By Debbie Gregory.
Long-range, gun-launched, high-velocity and hypervelocity projectile (HVP) technologies are highly desired as potential cost-effective solutions for force protection and ballistic missile defense applications. Now, the Department of Defense is preparing to test-fire its next-generation HVP within the next year, a development that could significantly augment that Pentagon’s existing missile defense systems.
HVP has been in development for more than a decade.
The high-velocity, compact design relieves the need for a rocket motor to extend gun range. Firing smaller, more accurate rounds improves danger close/collateral damage requirements and provides potential for deeper magazines and improved shipboard safety.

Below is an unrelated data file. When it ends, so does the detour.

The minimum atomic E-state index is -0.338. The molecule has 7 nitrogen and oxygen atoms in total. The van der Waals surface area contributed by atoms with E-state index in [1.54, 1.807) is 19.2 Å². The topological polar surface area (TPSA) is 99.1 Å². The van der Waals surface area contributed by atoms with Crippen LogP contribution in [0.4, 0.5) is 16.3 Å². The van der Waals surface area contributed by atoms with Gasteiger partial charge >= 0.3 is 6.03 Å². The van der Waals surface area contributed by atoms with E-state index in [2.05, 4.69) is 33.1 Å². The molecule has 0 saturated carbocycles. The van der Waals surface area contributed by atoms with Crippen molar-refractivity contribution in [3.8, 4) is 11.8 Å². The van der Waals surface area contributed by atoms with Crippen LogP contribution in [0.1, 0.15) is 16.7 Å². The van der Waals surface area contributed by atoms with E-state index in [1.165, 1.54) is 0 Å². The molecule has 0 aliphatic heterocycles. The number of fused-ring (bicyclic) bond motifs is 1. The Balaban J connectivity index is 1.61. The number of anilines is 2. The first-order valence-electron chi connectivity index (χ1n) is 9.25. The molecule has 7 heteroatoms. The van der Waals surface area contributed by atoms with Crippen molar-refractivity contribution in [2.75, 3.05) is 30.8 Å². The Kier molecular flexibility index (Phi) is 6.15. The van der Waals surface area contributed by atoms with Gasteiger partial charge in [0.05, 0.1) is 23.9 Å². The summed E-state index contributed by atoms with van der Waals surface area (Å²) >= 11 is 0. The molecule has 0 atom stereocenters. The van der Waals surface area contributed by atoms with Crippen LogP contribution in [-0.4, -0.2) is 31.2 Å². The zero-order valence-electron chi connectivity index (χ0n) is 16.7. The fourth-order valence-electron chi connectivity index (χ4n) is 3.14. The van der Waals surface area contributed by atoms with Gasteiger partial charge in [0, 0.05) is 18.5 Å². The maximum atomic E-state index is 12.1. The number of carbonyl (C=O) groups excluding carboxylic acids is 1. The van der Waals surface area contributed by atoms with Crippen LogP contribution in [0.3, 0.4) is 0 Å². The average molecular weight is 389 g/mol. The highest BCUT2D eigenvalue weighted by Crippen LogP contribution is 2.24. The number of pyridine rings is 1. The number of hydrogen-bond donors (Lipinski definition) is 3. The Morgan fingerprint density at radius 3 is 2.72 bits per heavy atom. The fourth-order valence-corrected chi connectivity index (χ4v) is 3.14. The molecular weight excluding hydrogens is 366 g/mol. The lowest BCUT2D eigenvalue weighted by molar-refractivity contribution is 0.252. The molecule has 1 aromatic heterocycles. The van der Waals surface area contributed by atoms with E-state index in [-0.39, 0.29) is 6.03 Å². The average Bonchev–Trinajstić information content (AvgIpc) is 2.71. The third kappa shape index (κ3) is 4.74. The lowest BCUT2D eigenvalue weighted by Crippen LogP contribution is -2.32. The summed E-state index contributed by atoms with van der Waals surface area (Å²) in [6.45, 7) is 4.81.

HVP program manager Vincent Sabio said that the shell is engineered to defeat several different threats, and could offer a lost-cost alternative to the standard Patriot Advanced Capability-3 (PAC-3) interceptors.
The Navy’s Integrated Warfare Systems office put the cost of an HVP around $85,000. Although the price tag is higher than previous 2016 estimates of between $35,000 and $50,000, it still is a significant savings over the cost of a single PAC-3.
The new HVP will also offer a major tactical boost for forces downrange.
“We need to be able to address (all) types of threats: subsonic, supersonic; sea-skimming, land-hugging; coming in from above and dropping down on top of us,” said Sabio. “There are many different trajectories that we need to be able to deal with that we… cannot deal with effectively today.”
Another advantage is that the next-generation HVP projectiles could end up firing from the Army’s 155 mm howitzers or the 5-inch deck guns aboard Navy destroyers and cruisers.